It's Superman! It's Superman is as close to an accurate Mort Weisinger / Silver Age interpretation as we could ever have hoped to get! Bud Collyer and Joan Alexander from the Max Fleschier theatrical days and radio series are reunited as Superman/Clark, and Lois! The character designs are as closely based on classic Silver Age Superman artist Curt Swan as was possible to do in such limited animation. It is the first animated use of Jimmy Olsen. Though sans freckles, he looks just as he did in his own comic -- that is when he wasn't being transformed into a turtle, werewolf, or other monster. Mort Weisinger was a consultant to the series, and his name is in the end credits of every show! Actual DC writers of the time did scripts: George Kashdan, William Woolfolk, Arnold Drake, Bill Finger (Considered by many to be the uncredited co-creator of Batman!), and someone who -- to my knowledge -- was never involved with DC, Oscar Bensol. As all the other writers were actual DC writers, I wonder if "Bensol" wasn't a pen name for someone else. (Jerry Siegel, perhaps?) There's a Joe Simon also credited as "Editorial". Could it have been THE "Joe Simon", comic book legend and co-creator of Captain America? Bob Hastings (LT. Carpenter on sixties sit-com MC HALE'S NAVY) begins an over 30-year association with DC Comics characters by voicing Jimmy Olsen and the absent-due to-being-in court Superboy. Hastings essentially recreated Carpenter for a cameo in the Adam West Batman series (in a scene with Alan "Fred Flintstone" Reed, no less!), and became best known as the voice of Commissioner Gordon in the '90s BATMAN ANIMATED SERIES! Gravely voiced Jackson Beck (...I can still hear him voicing commercials for Little Caesar's Pizza, and Thompson's Water Seal) is the Narrator and Perry White. The first use, outside of comics, of Luthor, Brainiac, Mxyzptlk, Toyman, Prankster, Titano the Giant Ape, and a vastly different Parasite – who meets a bit of a shocking end for a mid-sixties Sat AM cartoon. Ditto for the ending of the second Brainiac episode. No spoilers here! And THIS justifies the price of admission... The extra feature: "Superman in '66"! Featured commentators include writer Mark Waid, actor Mark Hamill, DC Publisher Paul Levitz, and Filmation's Lou Scheimer, among others. Waid is so vocal, he practically hosts the thing! They discuss Superman, the times socially and politically, Curt Swan, Mort Weisinger, and many, many Silver Age Superman panels and pages are shown throughout. Scheimer discusses the early days of Filmation, how they got the contract from DC to do Superman (...with more than a bit of bluffing and trickery -- that I'm surprised that he admits to here!), and how important Superman was to putting Filmation on the map, and its impact on Sat AM for years to follow. For any fan of animation, comics, DC heroes, or the Silver Age in general, this is ONE GREAT FEATURE!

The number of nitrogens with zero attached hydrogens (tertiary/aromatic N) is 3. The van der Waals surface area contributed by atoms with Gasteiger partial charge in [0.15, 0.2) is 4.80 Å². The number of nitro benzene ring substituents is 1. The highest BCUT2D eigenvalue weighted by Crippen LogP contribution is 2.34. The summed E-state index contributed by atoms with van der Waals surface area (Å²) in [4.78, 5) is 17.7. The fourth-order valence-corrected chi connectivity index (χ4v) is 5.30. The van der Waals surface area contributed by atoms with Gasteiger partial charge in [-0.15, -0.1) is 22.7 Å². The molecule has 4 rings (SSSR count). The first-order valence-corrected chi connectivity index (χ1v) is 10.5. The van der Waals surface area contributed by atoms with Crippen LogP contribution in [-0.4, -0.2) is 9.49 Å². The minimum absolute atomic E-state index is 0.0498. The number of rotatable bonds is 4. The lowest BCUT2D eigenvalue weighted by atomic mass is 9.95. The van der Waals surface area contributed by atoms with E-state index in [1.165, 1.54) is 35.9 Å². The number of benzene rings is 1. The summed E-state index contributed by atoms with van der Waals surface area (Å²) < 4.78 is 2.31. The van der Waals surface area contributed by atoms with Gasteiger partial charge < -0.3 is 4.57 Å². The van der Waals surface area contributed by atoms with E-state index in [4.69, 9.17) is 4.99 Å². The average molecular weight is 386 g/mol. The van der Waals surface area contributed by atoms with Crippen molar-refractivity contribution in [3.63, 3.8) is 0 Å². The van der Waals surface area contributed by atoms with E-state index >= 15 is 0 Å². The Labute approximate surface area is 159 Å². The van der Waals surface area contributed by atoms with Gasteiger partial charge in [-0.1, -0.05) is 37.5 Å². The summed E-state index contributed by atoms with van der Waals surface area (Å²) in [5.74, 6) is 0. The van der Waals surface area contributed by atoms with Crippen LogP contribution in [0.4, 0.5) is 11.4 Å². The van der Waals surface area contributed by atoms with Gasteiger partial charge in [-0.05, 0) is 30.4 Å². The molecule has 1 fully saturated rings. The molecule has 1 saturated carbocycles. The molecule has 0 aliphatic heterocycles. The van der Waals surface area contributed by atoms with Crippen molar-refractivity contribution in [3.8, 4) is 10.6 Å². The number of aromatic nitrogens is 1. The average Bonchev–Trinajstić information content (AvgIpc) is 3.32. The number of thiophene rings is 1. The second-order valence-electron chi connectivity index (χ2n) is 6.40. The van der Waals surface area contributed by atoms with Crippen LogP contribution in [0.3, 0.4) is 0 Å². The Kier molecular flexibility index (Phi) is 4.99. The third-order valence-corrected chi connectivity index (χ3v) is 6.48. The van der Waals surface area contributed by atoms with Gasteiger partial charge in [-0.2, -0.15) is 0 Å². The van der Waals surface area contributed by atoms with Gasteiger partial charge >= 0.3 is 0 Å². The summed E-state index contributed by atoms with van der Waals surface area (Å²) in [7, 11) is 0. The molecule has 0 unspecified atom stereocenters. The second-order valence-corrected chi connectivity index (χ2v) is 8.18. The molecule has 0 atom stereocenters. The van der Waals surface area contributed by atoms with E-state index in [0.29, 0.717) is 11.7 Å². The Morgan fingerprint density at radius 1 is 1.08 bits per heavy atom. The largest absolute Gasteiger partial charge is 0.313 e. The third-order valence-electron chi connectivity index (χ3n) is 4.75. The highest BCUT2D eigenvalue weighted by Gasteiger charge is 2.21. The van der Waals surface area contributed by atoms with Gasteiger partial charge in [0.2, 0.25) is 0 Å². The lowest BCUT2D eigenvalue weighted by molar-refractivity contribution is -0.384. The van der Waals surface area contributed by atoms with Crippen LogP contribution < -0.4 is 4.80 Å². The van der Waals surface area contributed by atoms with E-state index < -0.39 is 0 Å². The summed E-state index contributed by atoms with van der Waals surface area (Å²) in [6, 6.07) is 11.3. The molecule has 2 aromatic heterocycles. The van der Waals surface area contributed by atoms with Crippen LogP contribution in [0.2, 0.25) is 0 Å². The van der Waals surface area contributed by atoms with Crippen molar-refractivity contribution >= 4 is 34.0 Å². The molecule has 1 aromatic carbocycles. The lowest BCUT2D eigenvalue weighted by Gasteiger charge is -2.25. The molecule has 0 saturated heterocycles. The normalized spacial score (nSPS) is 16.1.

So, ultimately, I’d say buy The New Adventures of Superman DVD set… if you are a fan of any of the above categories – and enjoy the “title opening” to each classic cartoon, where Superman flies THROUGH a brick wall that (as drawn) he could just as easily have flown around! …But, then again, sometimes it’s great to just accept stuff like this for its own sake!
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Space Ghost and Dino Boy: The Complete Series DVD (Hanna-Barbera 1966). Released July 17, 2007 by Warner Home Video.
It would seem that the DVD Gods have decidedly smiled on the year 1966. By my own totally unsubstantiated and subjective observations, 1966 may be the best-represented year for TV Show Sets on DVD outside of our current contemporary era. Small wonder, as 1966 represents the pinnacle of the brief, but forever memorable, period of “fantastic television” of the middle sixties. 41 years after the fact, episode sets of 1966 television abound on the shelves and catalogues of retailers and apparently, given the sheer volume of available material, the hearts and minds of the consuming public. Prime time series represented in my collection are (…in alpha order to avoid any subjective positioning – consciously or otherwise):
The Flintstones (6th Season)
F-Troop (1st and 2nd Seasons)
Gilligan’s Island (2nd and 3rd Seasons)
Lost in Space (1st and 2nd Seasons)
Star Trek (1st Season)
The Time Tunnel (1st Season)
Voyage to the Bottom of the Sea (2nd and 3rd Seasons)
The Wild Wild West (1st and 2nd Seasons)